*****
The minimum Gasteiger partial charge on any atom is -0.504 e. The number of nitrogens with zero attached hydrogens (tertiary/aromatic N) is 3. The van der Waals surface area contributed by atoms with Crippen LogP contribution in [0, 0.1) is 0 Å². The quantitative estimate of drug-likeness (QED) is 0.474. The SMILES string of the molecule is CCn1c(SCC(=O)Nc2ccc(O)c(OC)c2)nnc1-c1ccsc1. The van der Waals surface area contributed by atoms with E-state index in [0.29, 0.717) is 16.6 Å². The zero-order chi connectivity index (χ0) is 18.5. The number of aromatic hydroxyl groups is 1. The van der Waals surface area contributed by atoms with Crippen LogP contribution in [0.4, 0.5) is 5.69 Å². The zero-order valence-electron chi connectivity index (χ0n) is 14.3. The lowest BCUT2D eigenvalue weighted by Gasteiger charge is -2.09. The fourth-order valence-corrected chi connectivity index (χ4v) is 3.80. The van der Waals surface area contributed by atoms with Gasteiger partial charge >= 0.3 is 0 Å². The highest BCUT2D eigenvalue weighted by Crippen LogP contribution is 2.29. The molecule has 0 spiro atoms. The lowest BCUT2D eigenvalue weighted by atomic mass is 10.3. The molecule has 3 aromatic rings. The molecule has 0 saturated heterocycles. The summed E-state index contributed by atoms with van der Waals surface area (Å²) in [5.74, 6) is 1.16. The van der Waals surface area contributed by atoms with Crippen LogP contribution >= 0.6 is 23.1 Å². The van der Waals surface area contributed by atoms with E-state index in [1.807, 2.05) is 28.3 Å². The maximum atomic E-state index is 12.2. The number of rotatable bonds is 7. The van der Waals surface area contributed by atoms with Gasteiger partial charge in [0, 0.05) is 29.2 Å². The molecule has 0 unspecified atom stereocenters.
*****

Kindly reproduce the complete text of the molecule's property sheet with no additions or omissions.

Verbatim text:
The minimum Gasteiger partial charge on any atom is -0.504 e. The number of nitrogens with zero attached hydrogens (tertiary/aromatic N) is 3. The van der Waals surface area contributed by atoms with Crippen LogP contribution in [0, 0.1) is 0 Å². The quantitative estimate of drug-likeness (QED) is 0.474. The SMILES string of the molecule is CCn1c(SCC(=O)Nc2ccc(O)c(OC)c2)nnc1-c1ccsc1. The van der Waals surface area contributed by atoms with E-state index in [0.29, 0.717) is 16.6 Å². The zero-order chi connectivity index (χ0) is 18.5. The number of aromatic hydroxyl groups is 1. The van der Waals surface area contributed by atoms with Crippen LogP contribution in [0.4, 0.5) is 5.69 Å². The zero-order valence-electron chi connectivity index (χ0n) is 14.3. The lowest BCUT2D eigenvalue weighted by Gasteiger charge is -2.09. The fourth-order valence-corrected chi connectivity index (χ4v) is 3.80. The van der Waals surface area contributed by atoms with Gasteiger partial charge >= 0.3 is 0 Å². The highest BCUT2D eigenvalue weighted by Crippen LogP contribution is 2.29. The molecule has 0 spiro atoms. The lowest BCUT2D eigenvalue weighted by atomic mass is 10.3. The molecule has 3 aromatic rings. The molecule has 0 saturated heterocycles. The summed E-state index contributed by atoms with van der Waals surface area (Å²) in [5.74, 6) is 1.16. The van der Waals surface area contributed by atoms with Crippen LogP contribution >= 0.6 is 23.1 Å². The van der Waals surface area contributed by atoms with E-state index in [1.807, 2.05) is 28.3 Å². The maximum atomic E-state index is 12.2. The number of rotatable bonds is 7. The van der Waals surface area contributed by atoms with Gasteiger partial charge in [0, 0.05) is 29.2 Å². The molecule has 0 unspecified atom stereocenters.